Why asking for help with emotional difficulties proves to be so difficult…
Every year of working with the emotionally distressed I am reminded of how difficult it is for those caught in the middle of painful experiences to reach out for help. Unfortunately it is only when clients come to the end of their therapeutic journey that the reasons become crystal clear and can be recognised as a normal human response.
Although explaining the phenomenon can by no means replace what the individual can gain from experiencing the therapeutic journey my hope here is that by explaining just how normal some of the common experiences are, it may prove helpful for those needing encouragement to step towards therapy.
Life throws all sort of situations at us, sometimes these experiences generate a physical response which creates a glitch in our memory processing ability. Examples of these memory glitches are so wide ranging it would be impossible to list all of the different situations and a memory glitch by nature means we don’t store the memory in pictures and sound so we do not see the full memory. What we can notice is the result of such glitches. So when this happens behind the scenes we generate ingenious ways to coping and we experience symptoms of the memory glitch. These symptoms hold us together. However as our life develops and change our coping mechanisms can wear thin.
Janina Fisher shares a great diagram of some of the coping mechanisms that we use in response to a memory glitch… http://www.janinafisher.com/flipchart-1.php She lists symptoms such depression, feeling numb, losing interest in activities and irritability. I also see clients at the other end of the spectrum who have generated coping mechanisms which seemingly boost their stamina and they become encouraged by recognition at work to surrender their life to a work horse style of career commitment with endless long working hours. Often going all day without a break of any kind... But all coping mechanisms wear thin over time.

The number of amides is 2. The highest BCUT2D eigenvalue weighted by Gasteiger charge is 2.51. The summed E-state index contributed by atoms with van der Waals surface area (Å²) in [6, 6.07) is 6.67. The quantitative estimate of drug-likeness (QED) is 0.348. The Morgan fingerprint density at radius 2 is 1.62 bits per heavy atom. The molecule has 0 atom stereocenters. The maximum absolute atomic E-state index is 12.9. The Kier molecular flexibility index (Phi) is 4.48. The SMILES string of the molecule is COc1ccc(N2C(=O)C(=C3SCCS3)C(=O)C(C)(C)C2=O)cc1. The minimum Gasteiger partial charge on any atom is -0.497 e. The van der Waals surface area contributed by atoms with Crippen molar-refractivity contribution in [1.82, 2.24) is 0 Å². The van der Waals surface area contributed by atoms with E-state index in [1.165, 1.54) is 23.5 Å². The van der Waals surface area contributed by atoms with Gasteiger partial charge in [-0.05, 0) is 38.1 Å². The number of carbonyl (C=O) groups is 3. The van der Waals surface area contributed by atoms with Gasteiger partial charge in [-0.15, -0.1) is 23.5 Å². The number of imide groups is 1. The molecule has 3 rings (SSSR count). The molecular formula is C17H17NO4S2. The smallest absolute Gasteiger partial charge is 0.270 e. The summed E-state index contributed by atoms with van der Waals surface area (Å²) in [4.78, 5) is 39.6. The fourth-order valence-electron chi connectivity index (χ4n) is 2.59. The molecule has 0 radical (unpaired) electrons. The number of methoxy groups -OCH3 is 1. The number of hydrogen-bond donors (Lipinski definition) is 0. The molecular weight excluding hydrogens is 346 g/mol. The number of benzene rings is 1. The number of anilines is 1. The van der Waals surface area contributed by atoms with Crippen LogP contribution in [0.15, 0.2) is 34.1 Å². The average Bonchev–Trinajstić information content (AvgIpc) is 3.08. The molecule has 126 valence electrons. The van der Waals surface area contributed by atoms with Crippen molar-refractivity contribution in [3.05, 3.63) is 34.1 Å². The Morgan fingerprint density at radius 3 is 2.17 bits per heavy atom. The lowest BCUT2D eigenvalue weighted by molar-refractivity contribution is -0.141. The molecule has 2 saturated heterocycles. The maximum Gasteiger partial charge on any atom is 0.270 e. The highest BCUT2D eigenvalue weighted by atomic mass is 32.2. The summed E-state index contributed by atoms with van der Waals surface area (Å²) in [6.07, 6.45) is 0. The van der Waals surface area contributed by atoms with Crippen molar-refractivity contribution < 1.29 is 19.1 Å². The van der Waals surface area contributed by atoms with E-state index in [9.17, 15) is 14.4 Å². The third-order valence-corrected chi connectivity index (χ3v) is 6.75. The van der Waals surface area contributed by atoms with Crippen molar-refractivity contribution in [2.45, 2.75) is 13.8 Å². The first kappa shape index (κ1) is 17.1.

To understand what happens when the coping mechanisms stops protecting us it is necessary to look at our physical response to fear which is controlled by the brain. Generally a defence will bat fear away, but when the defence stops working we can become consumed by fear.
Looking at the brain in 3 parts, the thinking brain, emotional brain and the instinctive brain. Imagine there is a panic room in the brain (the Amygdala which sits within the Limbic System – emotional brain). It is a sensitive smoke detector and I describe it to clients as a room with a little character ready to press walls filled with red panic buttons. When danger is detected the panic room responds and the character gets very excited and presses all the red panic buttons. This releases adrenaline which can be noticed by increase breathing and heart rate. At the same time some key functions are shut down to give us energy and focus on escaping the danger such as: our gut and toilet instincts, signals for being hungry and thirsty, our thinking brain (which witnesses events) and hippocampus (which processes what is witnessed into order, like we might make a film strip by putting pictures and sound together before saving it). Shortly after this, Cortisol is realised in expectation of having escaped the danger, this kick starts functions which were sent off line. The most noticeable might be the gut which can cause us to feel nausea and experience urgent toilet activities.